(Adds detail, background)
By Bate Felix
PARIS Feb 9 French oil major Total
plans to make a final investment decision on a $2 billion gas
project in Iran by the summer, but the decision hinges on the
renewal of U.S. sanctions waivers, the company's chief executive
said on Thursday.
Total was the first Western energy company to sign a major
deal with Tehran since the lifting of international sanctions
against Iran. Its project aims to develop South Pars 11, which
is part of the world's largest gas field.
Chief Executive Patrick Pouyanne said South Pars 11 will be
among a couple of projects to be approved by the company to
start by the summer, if nothing is modified with regards to the
"There are two executive orders that are supposed to be
renewed before summer," he said, explaining that the
administration of previous U.S. President Barack Obama had
signed waivers suspending the sanctions.
"These are supposed to last about 18 months. So President
Trump will have to, or not, renew these sanction waivers,"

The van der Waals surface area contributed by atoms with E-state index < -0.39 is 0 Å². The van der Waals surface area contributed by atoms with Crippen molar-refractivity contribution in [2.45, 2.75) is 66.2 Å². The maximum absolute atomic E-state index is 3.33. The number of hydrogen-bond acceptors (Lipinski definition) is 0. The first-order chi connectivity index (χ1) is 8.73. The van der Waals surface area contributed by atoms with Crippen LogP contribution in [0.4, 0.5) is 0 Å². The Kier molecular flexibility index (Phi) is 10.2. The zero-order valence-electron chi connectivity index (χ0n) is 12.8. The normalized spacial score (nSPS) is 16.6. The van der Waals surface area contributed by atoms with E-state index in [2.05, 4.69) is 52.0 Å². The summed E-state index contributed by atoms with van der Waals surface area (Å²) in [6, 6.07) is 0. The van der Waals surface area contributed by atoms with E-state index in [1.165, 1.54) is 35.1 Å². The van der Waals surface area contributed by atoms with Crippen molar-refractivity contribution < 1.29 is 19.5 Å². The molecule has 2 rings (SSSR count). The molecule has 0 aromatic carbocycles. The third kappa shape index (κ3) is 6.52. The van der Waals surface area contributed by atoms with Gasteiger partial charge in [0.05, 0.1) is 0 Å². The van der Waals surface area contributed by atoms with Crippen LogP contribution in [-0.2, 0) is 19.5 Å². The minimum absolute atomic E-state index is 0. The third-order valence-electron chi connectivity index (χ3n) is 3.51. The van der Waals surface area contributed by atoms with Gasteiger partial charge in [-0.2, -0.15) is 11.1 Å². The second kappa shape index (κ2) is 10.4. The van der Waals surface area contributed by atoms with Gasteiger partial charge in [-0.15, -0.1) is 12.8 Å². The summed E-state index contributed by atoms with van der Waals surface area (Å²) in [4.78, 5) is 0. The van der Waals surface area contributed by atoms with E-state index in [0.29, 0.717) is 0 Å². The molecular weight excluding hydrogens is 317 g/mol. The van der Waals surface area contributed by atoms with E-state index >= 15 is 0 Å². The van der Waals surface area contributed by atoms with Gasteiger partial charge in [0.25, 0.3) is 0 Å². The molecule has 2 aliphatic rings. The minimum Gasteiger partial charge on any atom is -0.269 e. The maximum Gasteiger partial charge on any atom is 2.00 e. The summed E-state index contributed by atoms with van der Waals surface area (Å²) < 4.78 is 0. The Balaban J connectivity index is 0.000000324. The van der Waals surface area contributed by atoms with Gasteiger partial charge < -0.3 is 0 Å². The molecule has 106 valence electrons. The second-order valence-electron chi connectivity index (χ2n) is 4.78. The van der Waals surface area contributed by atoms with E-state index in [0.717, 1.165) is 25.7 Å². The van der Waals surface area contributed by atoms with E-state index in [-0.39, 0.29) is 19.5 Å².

Pouyanne told journalists in Paris.
New U.S. President Donald Trump has said the Iran nuclear
deal, which ended a diplomatic standoff between Iran and six
world powers over the country's nuclear policy and opens the way
for western investment, was "the worst deal ever negotiated."
U.S. Secretary of State Rex Tillerson, a former CEO of
Total's rival Exxon Mobil, has called for a full review
of the Iran nuclear agreement.
Pouyanne said that based on the nuclear deal that was
signed, the U.S. government would have to prove that Iran had
breached the agreement, for the new Trump-led administration to
decide against renewing the waivers.
"So, either the waivers are renewed and as such, respect the
Iran nuclear deal, which will allow us to execute the contract
and we'll do so, or they decide to tear up the Iran nuclear
agreement," Pouyanne said.
"In that case, we'll not be able to work in Iran."
He added that there was uncertainty on what the new White
House administration would do.
Pouyanne said the decision to go ahead with the gas deal
last November was a 'win-win' one, and that Total had some
guarantees in place that protects the company financially if the
project does not go through.
(Reporting by Bate Felix and Benjamin Mallet; Editing by Sudip